0.000.00   1/885688  CatalogCacheComputeTupleHashValue 
[248]
0.000.00   5/885688  SearchCatCache [22]
   13.400.00  442840/885688  ExecEvalVar [20]
   13.400.00  442841/885688  printtup [12]
[11]93.4   26.810.00  885688 nocachegetattr [11]


Half of the calls are coming from printtup(), which seems relatively easy
to fix.

/*
 * send the attributes of this tuple
 */
for (i = 0; i  natts; ++i)
{
...
origattr = heap_getattr(tuple, i + 1, typeinfo, isnull);
...
}

The trouble here is that in the presence of variable-width fields,
heap_getattr requires a linear scan over the tuple --- and so the total
time spent in it is O(N^2) in the number of fields.

What we could do is reinstitute heap_deformtuple() as the inverse of
heap_formtuple() --- but make it extract Datums for all the columns in
a single pass over the tuple.  This would reduce the time in printtup()
from O(N^2) to O(N), which would pretty much wipe out that part of the
problem.

The other half of the calls are coming from ExecEvalVar, which is a
harder problem to solve, since those calls are scattered all over the
place.  It's harder to see how to get them to share work.  Any ideas
out there?

regards, tom lane

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Re: [HACKERS] Terrible performance on wide selects

2003-01-22 Thread Dann Corbit
 -Original Message-
 From: Tom Lane [mailto:[EMAIL PROTECTED]] 
 Sent: Wednesday, January 22, 2003 3:15 PM
 To: Steve Crawford
 Cc: [EMAIL PROTECTED]; [EMAIL PROTECTED]
 Subject: Re: [HACKERS] Terrible performance on wide selects 
 
 
 Steve Crawford sent me some profiling results for queries 
 involving wide tuples (hundreds of columns).
 
  Done, results attached. nocachegetattr seems to be the 
 likely suspect.
 
 Yipes, you can say that again.
 
   %   cumulative   self  self total   
  time   seconds   secondscalls  ms/call  ms/call  name
  93.38 26.8126.81   885688 0.03 0.03  nocachegetattr
 
 0.000.00   1/885688  heapgettup [159]
 0.000.00   1/885688  
 CatalogCacheComputeTupleHashValue [248]
 0.000.00   5/885688  SearchCatCache [22]
13.400.00  442840/885688  ExecEvalVar [20]
13.400.00  442841/885688  printtup [12]
 [11]93.4   26.810.00  885688 nocachegetattr [11]
 
 
 Half of the calls are coming from printtup(), which seems 
 relatively easy to fix.
 
   /*
* send the attributes of this tuple
*/
   for (i = 0; i  natts; ++i)
   {
   ...
   origattr = heap_getattr(tuple, i + 1, typeinfo, 
 isnull);
   ...
   }
 
 The trouble here is that in the presence of variable-width 
 fields, heap_getattr requires a linear scan over the tuple 
 --- and so the total time spent in it is O(N^2) in the number 
 of fields.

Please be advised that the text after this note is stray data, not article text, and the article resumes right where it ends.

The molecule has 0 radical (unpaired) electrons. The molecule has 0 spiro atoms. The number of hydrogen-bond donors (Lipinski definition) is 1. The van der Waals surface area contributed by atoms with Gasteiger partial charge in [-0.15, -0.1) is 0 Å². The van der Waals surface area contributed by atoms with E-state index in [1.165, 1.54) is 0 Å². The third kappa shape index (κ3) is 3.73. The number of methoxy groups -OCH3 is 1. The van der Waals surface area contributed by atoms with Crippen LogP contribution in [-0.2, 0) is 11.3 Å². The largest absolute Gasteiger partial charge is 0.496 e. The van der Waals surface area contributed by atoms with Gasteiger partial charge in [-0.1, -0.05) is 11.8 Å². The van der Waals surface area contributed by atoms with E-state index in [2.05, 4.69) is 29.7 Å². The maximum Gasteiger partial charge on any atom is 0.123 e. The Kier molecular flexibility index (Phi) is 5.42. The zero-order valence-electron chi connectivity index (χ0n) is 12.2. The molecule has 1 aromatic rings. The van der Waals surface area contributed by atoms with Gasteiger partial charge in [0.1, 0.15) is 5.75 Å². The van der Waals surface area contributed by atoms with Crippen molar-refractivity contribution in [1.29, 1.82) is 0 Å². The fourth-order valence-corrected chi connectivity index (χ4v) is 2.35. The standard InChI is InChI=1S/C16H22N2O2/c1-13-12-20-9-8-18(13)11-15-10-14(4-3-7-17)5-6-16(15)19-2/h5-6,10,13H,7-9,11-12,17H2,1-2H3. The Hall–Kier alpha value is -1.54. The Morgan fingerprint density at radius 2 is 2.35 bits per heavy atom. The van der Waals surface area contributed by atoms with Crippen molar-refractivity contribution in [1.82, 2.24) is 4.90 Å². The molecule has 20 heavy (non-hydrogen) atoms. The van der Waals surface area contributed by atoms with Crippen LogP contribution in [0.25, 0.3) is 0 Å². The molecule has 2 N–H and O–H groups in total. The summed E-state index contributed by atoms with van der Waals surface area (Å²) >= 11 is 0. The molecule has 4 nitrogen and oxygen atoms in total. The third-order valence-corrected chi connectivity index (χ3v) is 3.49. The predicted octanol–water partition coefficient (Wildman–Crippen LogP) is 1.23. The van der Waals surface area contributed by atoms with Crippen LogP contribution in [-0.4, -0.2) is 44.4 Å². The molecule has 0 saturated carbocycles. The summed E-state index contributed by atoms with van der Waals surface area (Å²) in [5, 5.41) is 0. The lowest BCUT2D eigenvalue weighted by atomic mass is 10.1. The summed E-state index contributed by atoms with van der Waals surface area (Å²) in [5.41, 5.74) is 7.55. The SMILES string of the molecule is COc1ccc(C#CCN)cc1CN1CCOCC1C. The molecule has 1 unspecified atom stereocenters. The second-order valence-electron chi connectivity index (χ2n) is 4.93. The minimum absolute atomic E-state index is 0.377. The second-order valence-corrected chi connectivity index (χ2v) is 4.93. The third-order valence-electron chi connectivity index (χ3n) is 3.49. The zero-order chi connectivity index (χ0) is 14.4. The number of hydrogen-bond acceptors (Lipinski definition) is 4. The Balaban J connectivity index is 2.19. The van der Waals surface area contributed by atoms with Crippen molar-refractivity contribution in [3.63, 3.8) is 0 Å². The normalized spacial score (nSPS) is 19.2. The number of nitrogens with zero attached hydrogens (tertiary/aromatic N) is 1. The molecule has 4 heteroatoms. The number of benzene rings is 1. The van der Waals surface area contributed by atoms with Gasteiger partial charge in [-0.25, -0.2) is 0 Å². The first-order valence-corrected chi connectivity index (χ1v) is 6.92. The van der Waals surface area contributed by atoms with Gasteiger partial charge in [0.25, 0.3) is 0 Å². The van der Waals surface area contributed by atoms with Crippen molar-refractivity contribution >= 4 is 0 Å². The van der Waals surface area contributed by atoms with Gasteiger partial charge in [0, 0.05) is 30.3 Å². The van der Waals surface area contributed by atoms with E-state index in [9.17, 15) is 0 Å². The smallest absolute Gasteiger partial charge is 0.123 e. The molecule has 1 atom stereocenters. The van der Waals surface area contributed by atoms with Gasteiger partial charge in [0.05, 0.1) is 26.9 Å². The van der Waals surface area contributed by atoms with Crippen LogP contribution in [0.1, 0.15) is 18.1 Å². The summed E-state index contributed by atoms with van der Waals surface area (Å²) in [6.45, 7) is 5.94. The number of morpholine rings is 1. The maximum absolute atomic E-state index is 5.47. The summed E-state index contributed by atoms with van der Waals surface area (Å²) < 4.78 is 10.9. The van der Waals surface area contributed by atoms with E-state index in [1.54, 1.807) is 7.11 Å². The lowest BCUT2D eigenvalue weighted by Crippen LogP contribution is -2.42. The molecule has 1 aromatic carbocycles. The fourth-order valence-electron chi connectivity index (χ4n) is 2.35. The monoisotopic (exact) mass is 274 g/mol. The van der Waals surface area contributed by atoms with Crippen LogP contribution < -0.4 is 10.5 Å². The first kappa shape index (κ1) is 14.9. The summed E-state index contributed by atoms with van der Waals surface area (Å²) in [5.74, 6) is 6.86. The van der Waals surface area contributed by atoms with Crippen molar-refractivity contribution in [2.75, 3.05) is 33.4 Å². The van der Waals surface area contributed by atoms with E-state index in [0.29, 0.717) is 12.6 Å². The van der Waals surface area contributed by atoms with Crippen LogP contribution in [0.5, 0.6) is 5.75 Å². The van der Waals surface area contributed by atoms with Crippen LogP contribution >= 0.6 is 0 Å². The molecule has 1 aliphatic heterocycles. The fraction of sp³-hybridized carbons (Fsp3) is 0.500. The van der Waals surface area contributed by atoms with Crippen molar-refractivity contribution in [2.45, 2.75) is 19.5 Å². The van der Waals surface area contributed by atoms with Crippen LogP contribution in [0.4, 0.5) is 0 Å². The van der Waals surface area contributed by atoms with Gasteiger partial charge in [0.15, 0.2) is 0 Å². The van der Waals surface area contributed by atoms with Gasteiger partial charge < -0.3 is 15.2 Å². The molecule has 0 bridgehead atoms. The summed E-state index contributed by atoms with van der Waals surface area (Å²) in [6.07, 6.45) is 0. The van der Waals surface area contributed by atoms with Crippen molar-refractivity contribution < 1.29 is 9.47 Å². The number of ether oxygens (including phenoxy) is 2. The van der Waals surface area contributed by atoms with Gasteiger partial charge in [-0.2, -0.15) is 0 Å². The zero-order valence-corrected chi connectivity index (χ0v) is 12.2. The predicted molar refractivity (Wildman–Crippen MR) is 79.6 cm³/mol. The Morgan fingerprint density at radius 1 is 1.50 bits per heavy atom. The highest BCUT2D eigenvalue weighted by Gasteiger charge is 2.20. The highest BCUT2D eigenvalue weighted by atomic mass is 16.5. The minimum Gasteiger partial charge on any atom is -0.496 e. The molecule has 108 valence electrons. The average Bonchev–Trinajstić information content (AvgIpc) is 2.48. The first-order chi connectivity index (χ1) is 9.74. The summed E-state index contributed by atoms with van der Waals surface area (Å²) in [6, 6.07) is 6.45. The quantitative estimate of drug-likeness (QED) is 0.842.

What we could do is reinstitute heap_deformtuple() as the inverse of
 heap_formtuple() --- but make it extract Datums for all the 
 columns in a single pass over the tuple.  This would reduce 
 the time in printtup() from O(N^2) to O(N), which would 
 pretty much wipe out that part of the problem.
 
 The other half of the calls are coming from ExecEvalVar, 
 which is a harder problem to solve, since those calls are 
 scattered all over the place.  It's harder to see how to get 
 them to share work.  Any ideas out there?

Is it possible that the needed information could be retrieved by
querying the system metadata to collect the column information?

Once the required tuple attributes are described, it could form a
binding list that allocates a buffer of sufficient size with pointers to
the required column start points.

Maybe I don't really understand the problem, but it seems simple enough
to do it once for the whole query.

If this is utter stupidity, please disregard and have a hearty laugh at
my expense.
;-)

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Re: [HACKERS] Terrible performance on wide selects

2003-01-22 Thread Tom Lane
Dann Corbit [EMAIL PROTECTED] writes:
 Maybe I don't really understand the problem, but it seems simple enough
 to do it once for the whole query.

We already do cache column offsets when they are fixed.  The code that's
the problem executes when there's a variable-width column in the table
--- which means that all columns to its right are not at fixed offsets,
and have to be scanned for separately in each tuple, AFAICS.

regards, tom lane

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Re: [HACKERS] Terrible performance on wide selects

2003-01-22 Thread Dann Corbit
 -Original Message-
 From: Tom Lane [mailto:[EMAIL PROTECTED]] 
 Sent: Wednesday, January 22, 2003 4:04 PM
 To: Dann Corbit
 Cc: Steve Crawford; [EMAIL PROTECTED]; 
 [EMAIL PROTECTED]
 Subject: Re: [HACKERS] Terrible performance on wide selects 
 
 
 Dann Corbit [EMAIL PROTECTED] writes:
  Maybe I don't really understand the problem, but it seems simple 
  enough to do it once for the whole query.
 
 We already do cache column offsets when they are fixed.  The 
 code that's the problem executes when there's a